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When it Comes to Sustainability and Transportation, Travel Behavior Modification is Sorely Needed

Transportation, according to the World Energy Council, accounts for up to 25 percent of the global energy consumption and carbon dioxide emissions.

What, precisely, does that mean? And, does it really matter when it comes to green? Make no mistake about it, environmental experts maintain, one can hardly have a conversation about energy consumption without including the transportation sector.

However, since the private sector and government have yet to decide on a universal definition for the category, we are also without a set of standards for measuring the impact worldwide transportation usage has on the environment. With any luck, someday, guidelines governing the impact transportation has on the environment may resemble the LEED standards that govern green buildings. Until then, we must find other ways to focus on getting around in the greenest way we can. One way is being called “travel behavior” -- the how, why and what of the decisions people make.

  • How people get from Point A to Point B. They might walk, bicycle, drive alone, car share, take a bus or the train, and fly.
  • Why people travel which ranges from buying food for dinner to commuting to the office to going on vacation on the other side of the world.
  • What are the environmental, social, and economic costs, or the “triple bottom line?”  For example, every car trip must take into consideration the cost of pollution, the effects air pollution has on human health, and, because of increased dependency on oil imports, can impact the price of gasoline, decreasing consumer purchasing power.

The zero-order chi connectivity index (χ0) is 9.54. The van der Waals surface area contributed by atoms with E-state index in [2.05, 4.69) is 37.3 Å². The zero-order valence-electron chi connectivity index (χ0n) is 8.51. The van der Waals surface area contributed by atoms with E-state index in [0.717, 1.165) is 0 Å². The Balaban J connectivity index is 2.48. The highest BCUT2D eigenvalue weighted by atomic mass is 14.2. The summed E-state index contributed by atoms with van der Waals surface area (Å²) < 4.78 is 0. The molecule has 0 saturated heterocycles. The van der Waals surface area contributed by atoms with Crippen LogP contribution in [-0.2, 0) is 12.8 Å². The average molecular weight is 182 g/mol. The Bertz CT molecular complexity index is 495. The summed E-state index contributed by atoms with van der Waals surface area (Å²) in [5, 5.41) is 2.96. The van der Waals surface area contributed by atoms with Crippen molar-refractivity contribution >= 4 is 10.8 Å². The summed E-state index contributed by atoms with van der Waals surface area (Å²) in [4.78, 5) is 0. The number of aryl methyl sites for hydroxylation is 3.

It’s clear that as a global society we must focus on travel behavior because that is one area that every single effort can provide immense change. For example, the simple act of carpooling and reducing one-person car trips can impact the triple-threat costs. For that matter, opting for a bike ride instead of a local car ride – be it to the food store or even the office – can reduce fuel costs and environmental impact. (And, the health benefits will add up, too!)

Or, consider other kinds of green transportation that may even offer financial incentives, such as tax credits for electric cars. The U.S. government provides a $7,500 one for the Nissan Leaf.

Don’t count the private sector out! Changes here may not come in the form of tax breaks but having to pay less for things might draw some consumer interest. For example, companies can lower prices if they spend less on the daily cost of doing business such as holding webinars instead of airline travel to meetings.

Sure, we as a society are set in our ways. We enjoy being able to choose from multiple places to stop for a morning cup of coffee on our way to work and we will forever marvel at the mysteries of air flight. While change isn’t easy, it’s inevitable. And, though it’s a long road ahead, we all must put one foot in the other and start the trek – literally.